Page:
Slice of Life: Sex on the beach? LOL!
You know those occasional mental flashbacks that make your heart sink, your brain freeze and your body shudder? Those little reminders of all our terrible moments of ill-judgement? We all own a cognitive documentary that charts a comprehensive history of all our silly mistakes and, yes, we all shudder at the mere thought of them.
I’m mentioning this because of a little beach party in Shek O a couple of weeks ago (if you were there, you’ll know the one we’re talking about). Ecstatic couples were copulating in the sand with their pervert friends crowding around as if they were watching an unstaged version of a red light district show. Next to them, a guy had slipped and fallen face first on a rock, blood spurting from every angle of his face after his friends had oh-so-caringly taken flight. There were drunkards rowing, girls crying and guys fingering their catches for the evening at the bar. This was a party scene from the underworld. And the most (un)surprising matter of all? Most of the protagonists were preparing for their GSCEs or A-levels.
We all have an unwatchable mental movie swimming in our heads. And no matter how hard we try to bury that footage, the uninvited sequence has a mind of its own, resurfacing unwanted at regular intervals, impossible to shut away and control. But, here’s the thing: they might make uncomfortable viewing but they’re a necessary evil. Making a life blooper is the emotional equivalent of acquiring a new physical skill through trial and error, akin to learning how to ride a bike hands-free. You might fall off the first few times, maybe scar a knee. But you’ll eventually cycle off, banking a new party trick for the future in the process.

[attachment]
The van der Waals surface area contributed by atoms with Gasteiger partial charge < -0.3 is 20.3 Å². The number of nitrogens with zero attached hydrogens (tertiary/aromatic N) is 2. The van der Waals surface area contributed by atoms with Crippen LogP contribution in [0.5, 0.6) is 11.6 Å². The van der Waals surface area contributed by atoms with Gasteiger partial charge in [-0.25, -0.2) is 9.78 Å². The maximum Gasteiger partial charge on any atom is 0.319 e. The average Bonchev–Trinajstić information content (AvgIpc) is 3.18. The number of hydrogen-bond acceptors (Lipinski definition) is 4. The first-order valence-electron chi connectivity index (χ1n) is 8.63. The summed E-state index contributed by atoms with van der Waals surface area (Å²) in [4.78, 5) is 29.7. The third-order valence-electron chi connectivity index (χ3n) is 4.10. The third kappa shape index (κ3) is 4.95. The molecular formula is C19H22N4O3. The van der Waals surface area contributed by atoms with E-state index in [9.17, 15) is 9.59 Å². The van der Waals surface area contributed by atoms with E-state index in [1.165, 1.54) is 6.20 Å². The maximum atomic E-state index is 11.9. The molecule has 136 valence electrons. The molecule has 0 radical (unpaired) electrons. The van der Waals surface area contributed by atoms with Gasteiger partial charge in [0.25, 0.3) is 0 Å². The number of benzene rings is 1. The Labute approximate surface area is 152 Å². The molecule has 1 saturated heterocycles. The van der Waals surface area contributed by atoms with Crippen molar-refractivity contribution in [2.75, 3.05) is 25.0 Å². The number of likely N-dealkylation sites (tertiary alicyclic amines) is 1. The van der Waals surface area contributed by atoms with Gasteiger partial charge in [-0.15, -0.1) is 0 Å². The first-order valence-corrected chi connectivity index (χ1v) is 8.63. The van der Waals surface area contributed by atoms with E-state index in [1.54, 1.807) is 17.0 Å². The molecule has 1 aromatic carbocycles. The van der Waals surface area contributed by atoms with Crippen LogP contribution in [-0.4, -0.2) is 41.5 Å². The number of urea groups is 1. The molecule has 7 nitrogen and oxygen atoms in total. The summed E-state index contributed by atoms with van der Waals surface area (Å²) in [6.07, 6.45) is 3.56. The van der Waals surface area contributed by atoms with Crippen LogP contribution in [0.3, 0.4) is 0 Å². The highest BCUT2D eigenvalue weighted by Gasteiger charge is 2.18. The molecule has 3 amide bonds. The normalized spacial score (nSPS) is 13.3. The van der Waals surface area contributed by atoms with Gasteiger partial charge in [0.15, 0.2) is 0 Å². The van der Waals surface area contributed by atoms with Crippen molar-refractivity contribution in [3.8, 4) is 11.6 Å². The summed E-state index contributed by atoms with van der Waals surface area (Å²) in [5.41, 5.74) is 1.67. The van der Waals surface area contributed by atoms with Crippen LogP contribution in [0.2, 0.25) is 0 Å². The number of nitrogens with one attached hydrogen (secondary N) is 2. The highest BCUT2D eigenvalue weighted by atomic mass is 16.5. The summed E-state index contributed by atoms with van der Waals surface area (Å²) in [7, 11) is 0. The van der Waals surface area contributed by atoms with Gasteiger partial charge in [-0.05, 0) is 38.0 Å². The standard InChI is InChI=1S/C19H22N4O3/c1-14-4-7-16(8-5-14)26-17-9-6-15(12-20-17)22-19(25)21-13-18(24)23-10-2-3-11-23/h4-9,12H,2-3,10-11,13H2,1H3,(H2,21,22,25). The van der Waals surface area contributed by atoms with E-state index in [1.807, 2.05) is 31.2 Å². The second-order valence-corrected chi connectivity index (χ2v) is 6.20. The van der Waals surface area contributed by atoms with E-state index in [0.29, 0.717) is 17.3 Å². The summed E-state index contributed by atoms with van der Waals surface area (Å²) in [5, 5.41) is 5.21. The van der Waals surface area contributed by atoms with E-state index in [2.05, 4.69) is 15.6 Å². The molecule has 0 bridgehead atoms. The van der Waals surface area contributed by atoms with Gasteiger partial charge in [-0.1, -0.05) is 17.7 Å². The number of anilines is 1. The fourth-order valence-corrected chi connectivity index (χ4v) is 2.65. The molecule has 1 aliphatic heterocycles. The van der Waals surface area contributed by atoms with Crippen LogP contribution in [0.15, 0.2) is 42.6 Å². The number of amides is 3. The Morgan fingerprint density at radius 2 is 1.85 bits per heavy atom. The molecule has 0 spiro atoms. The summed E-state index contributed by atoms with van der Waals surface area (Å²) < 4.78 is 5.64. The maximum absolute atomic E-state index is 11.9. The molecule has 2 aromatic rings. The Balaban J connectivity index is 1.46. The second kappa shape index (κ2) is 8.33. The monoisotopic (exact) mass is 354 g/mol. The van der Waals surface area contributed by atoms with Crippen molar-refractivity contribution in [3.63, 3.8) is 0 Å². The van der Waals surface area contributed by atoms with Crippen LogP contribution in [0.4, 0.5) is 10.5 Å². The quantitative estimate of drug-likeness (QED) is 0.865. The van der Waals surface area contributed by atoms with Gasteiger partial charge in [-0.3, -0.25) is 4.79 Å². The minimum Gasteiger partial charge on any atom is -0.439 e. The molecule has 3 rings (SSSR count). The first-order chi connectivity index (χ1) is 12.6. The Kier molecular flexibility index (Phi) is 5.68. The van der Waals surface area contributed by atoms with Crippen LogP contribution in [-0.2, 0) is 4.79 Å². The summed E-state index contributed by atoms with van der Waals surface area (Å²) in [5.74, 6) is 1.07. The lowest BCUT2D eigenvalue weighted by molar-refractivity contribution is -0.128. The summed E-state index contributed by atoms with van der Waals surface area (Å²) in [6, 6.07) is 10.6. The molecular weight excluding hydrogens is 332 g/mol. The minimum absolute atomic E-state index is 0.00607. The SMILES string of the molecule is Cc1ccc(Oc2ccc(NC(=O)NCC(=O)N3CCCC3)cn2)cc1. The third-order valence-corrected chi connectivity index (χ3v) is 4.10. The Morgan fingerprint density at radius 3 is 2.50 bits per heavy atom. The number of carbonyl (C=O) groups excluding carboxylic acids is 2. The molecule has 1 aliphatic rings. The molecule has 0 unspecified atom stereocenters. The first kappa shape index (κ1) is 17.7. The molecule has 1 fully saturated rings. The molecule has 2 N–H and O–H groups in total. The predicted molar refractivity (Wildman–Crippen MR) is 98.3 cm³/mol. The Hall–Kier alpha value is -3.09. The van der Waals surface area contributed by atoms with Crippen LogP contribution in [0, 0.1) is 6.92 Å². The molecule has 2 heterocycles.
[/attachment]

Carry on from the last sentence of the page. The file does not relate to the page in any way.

Unfortunately, as Hongkongers, we love bubble wrapping ourselves. It doesn’t help that most of us grow up in bouncy castles with caring parents banning us from any form of dangerous exposure. We are forbidden from bruising – both physical and psychological – so it’s hardly a surprise that we’ve become so content with a storm-free life, happy with the idea of journeying to the grave not having lived and experienced?
And with our increasingly social networked world, our lives are slowly shifting from real to virtual. Sharing used to mean communicating experience, and it has now become a habitual clicking of the ‘Share’ button. Happy means :). Sad means :(. For stronger emotions, try LOL and the wailer emoticon. But with kids and teenagers spending increasingly more time online, how exactly do they grasp the ins-and-outs of life with so little exposure to real experiences? Will our future generations become so emotionally one-dimensional, capable only of ‘like’ and ‘unlike’? Since there are no emojis for jealousy, sensuality and sympathy, does it mean that these emotions will eventually become obsolete.
Which brings me back to the beach. There was no ROFLing or other webified versions of laughter, no reactions dictated by button – only sharing of a different kind, for which I can only give my kudos. We are better off learning the peril of growing molluscs in our v-jay-jay, expanding our collection of gruesome mental images than LOL-ing at that Titty Boom Box YouTube video.
Inspired by the inappropriate actions surrounding me, I stripped off my bikini and swam off in darkness with a man I had only just met. Lesson number one: don’t stop making silly mistakes in life. Just live it.